If you are pregnant, or know someone who is, learning about Zuo Yue Zi (literally translated as “Sitting Moon”) will be invaluable for a better recovery post-partum and for optimal health ahead. Zuo Yue Zi is a tradition whereby the month after birth, the new mother receives exceptional care and nurturing whilst also observing adequate rest, relaxation and specific self-care practices. This month is exceptionally important for restoring the mothers health and energy, preventing any future illnesses or imbalances caused by the pregnancy, and ensuring the well-being of both mother and baby.
In traditional times, Zuo Yue Zi was practiced almost universally across China. Due to the fast pace of modern life, it is not so widely practiced anymore, however those who do observe this custom know that there are significant benefits above and beyond simply following tradition. In China and Taiwan, there are even centers where women can go to receive this nurturing care for the first month after birth, if they can not receive this care from their families.
In Australia and most Western societies, there is a distinct lack of understanding of the importance of the post-partum period for the long-term health of the new mother. New mothers are frequently expected to look after themselves during this critical time with limited knowledge and tools, and often jump back into work or their regular lifestyles too quickly. This is a great shame because it means new mothers aren't receiving the care that they need to heal and regenerate after the dramatic physiological events of pregnancy and birth. If Zuo Yue Zi is practiced, the new mother can bounce back more quickly and ensure long-term vibrant health and happiness, which will mean they can enjoy this incredibly special time much more, as well as be able to give more of themselves to their babies.
So what does Zuo Yue Zi look like?
I would like to describe the traditional approach to this precious month first, which might seem a little extreme at first. You don't need to follow everything strictly, and indeed when I had my own baby I wasn't able to do everything that is traditionally required during the Sitting Moon – for instance I did have some visitors and I did leave the house! However, I believe that you can adapt these principles to your own needs, and that anything you can do to help encourage rest and relaxation during this month, is going to be beneficial.
Strictly speaking, Zuo Yue Zi is a time when the new mother is waited on hand and foot, so that all she has to do during that first month post-partum is breastfeed, eat, rest, sleep and bond with her baby. Both mother and baby stay inside and do not have visitors for the entire month. This allows the mother to really rest and recover, as well as protects the very vulnerable newborn baby from any pathogens that might be carried in by well-meaning visitors. The mother eats warming, blood-replenishing foods, broths and herbs to help restore the blood and energy lost after giving birth. She also abstains from anything cold (food, drinks, water and weather) as in Chinese Medicine exposure to the cold can weaken them further and make them more susceptible to getting sick. Finally, the new mother can utilise things like meditation, acupressure, Qi Gong, massage and acupuncture to restore herself and set up good habits of self-care which are absolutely vital for a healthy, happy motherhood.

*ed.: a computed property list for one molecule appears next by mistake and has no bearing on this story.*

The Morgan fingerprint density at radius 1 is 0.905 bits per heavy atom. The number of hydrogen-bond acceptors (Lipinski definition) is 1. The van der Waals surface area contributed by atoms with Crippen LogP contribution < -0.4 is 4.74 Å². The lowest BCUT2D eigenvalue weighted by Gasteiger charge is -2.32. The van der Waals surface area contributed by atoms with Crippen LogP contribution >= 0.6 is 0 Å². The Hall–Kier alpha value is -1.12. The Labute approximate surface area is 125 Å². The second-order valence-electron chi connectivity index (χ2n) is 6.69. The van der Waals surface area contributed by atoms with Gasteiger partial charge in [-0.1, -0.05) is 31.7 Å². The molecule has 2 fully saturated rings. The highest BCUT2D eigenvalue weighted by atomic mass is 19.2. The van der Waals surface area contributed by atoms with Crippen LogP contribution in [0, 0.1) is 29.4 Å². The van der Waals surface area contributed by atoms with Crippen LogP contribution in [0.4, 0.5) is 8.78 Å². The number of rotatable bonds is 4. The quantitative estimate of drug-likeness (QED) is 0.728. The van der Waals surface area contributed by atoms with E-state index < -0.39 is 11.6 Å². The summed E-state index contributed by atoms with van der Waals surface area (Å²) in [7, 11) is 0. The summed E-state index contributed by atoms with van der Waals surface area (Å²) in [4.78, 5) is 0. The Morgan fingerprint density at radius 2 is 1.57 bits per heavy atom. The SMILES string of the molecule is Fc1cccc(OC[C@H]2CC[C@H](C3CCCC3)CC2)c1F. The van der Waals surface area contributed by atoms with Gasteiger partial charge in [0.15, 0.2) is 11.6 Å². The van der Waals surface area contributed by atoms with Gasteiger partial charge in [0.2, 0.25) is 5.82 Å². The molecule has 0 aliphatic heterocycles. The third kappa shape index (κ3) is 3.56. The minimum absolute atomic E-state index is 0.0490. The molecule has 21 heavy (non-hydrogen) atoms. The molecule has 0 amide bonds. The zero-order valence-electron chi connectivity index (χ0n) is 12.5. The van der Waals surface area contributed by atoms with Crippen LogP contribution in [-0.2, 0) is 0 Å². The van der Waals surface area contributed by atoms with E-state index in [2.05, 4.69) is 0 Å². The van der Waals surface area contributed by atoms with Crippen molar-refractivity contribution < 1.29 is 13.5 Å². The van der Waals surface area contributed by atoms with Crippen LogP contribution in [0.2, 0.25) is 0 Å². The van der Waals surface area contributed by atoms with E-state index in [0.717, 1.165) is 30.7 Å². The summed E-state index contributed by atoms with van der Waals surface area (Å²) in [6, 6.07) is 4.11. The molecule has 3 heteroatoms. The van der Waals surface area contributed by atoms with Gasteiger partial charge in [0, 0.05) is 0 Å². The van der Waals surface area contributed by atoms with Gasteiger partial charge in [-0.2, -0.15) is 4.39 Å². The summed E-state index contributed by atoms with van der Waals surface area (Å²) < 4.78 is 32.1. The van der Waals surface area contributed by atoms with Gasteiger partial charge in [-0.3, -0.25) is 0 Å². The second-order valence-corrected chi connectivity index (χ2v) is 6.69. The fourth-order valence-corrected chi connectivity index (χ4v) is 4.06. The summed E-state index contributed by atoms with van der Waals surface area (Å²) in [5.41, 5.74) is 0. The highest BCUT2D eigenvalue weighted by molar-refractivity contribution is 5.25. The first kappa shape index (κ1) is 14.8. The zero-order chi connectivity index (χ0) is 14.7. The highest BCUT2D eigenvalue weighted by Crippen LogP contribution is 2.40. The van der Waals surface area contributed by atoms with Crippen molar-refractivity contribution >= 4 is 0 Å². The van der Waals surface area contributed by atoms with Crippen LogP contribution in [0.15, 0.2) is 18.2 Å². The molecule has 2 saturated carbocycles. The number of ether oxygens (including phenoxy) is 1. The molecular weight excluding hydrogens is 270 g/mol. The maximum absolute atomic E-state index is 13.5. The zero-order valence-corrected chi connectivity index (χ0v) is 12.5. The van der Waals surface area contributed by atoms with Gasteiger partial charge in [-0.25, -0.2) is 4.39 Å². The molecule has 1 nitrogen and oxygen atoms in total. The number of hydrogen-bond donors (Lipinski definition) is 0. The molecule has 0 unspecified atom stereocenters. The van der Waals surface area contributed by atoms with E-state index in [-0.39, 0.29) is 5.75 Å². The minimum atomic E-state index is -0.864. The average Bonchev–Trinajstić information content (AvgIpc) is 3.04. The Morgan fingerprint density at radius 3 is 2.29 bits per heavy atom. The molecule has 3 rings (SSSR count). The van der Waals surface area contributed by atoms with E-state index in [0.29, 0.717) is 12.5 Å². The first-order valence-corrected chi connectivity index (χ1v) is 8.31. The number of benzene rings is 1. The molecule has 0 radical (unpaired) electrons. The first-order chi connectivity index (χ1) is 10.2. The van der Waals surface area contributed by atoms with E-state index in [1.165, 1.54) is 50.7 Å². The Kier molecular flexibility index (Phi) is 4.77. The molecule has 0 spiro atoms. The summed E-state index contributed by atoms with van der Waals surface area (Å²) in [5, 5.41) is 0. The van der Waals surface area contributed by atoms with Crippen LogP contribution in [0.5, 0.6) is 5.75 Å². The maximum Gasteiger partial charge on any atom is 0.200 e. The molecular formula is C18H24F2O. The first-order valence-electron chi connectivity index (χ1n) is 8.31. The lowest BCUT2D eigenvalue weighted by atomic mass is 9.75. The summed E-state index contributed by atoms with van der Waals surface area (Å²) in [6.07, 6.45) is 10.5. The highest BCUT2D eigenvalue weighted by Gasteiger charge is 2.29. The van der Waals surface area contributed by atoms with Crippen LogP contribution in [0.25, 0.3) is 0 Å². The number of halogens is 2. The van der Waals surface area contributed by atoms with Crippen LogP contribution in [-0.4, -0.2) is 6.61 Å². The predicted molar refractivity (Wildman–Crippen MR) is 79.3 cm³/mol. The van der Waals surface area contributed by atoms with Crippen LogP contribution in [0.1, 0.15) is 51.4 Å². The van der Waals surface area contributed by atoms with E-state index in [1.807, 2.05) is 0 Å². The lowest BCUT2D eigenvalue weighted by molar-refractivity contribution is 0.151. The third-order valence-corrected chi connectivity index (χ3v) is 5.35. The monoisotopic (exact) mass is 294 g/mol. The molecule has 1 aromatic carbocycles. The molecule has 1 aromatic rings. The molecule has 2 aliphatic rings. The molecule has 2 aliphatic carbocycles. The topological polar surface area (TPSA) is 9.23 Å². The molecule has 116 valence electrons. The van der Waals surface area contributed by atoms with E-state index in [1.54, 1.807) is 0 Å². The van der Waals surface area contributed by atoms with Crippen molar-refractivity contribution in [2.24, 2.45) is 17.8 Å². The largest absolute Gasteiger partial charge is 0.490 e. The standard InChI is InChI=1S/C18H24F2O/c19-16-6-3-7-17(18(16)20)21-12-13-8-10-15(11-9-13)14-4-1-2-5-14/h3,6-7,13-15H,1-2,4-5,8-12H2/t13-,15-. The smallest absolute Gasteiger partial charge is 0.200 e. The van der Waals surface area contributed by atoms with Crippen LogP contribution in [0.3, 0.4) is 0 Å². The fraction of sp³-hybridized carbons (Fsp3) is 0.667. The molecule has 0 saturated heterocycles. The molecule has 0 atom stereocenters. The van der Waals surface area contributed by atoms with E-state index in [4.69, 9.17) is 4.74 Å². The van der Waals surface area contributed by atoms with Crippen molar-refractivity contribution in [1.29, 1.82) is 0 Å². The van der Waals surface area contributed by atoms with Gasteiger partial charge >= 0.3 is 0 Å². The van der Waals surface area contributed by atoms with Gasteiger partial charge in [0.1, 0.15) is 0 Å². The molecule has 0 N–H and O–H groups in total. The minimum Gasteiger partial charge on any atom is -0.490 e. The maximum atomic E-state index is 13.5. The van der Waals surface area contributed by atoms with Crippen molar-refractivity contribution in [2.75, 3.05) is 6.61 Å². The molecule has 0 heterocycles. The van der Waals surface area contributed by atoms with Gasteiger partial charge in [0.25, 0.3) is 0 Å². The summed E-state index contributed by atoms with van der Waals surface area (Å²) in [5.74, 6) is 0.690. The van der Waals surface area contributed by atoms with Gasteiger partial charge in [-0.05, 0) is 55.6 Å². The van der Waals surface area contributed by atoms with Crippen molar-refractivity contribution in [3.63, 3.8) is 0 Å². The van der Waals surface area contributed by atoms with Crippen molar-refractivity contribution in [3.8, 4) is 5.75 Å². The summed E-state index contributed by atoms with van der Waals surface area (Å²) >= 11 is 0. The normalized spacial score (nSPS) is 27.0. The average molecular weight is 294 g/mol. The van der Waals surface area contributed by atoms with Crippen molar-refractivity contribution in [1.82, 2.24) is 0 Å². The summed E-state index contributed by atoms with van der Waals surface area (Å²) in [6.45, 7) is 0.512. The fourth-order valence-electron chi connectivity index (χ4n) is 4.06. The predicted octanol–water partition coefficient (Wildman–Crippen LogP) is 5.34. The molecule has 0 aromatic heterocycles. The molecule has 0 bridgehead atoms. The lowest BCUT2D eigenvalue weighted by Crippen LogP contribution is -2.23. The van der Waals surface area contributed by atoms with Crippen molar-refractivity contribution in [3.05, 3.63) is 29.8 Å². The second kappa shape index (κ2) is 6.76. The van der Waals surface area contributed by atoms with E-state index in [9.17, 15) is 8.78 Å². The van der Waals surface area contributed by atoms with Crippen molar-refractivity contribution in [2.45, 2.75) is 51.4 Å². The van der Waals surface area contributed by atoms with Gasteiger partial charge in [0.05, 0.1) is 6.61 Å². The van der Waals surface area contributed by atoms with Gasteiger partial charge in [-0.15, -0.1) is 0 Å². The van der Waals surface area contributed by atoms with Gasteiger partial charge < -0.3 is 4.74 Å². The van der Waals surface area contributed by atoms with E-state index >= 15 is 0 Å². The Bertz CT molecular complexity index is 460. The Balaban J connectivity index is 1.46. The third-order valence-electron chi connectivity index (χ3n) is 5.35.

At the heart of this tradition is this: new mothers must learn how to receive. Motherhood is a wild ride, an intense journey filled with love and bliss and exquisitely heart-achingly tender moments. It is completely natural and understandable for a new mother to want to put all her needs on hold to care for this new precious being that has entered her life, to give, give, give. But at this precious time especially, please let others take care of you. Ideally, during your pregnancy you would plan for this month and create a support system, a team of people who can look after you and provide you with as much help as possible so that you can rest. Instead of gifts for the baby, ask your loved ones for gifts of time and service after the baby is born, for example home-cooked meals, help with laundry or cleaning the house, or babysitting if you have older children. Vouchers for massage, a manicure or acupuncture are also great gifts. Plan to do nothing else besides rest and enjoy your new baby. It is truly a magical and magnificent time.
I would like to explore some more specific suggestions for self-care practices during this time and beyond, and will do this in an upcoming blog post. I hope this post has given you some inspiration for ideas on how to approach the post-partum period, both for mothers-to-be, and for the people who love them. If you would like to know more about this tradition, I refer you to the book “Sitting Moon: A guide to natural rejuvenation after pregnancy” by Daoshing Ni and Jessica Chen.
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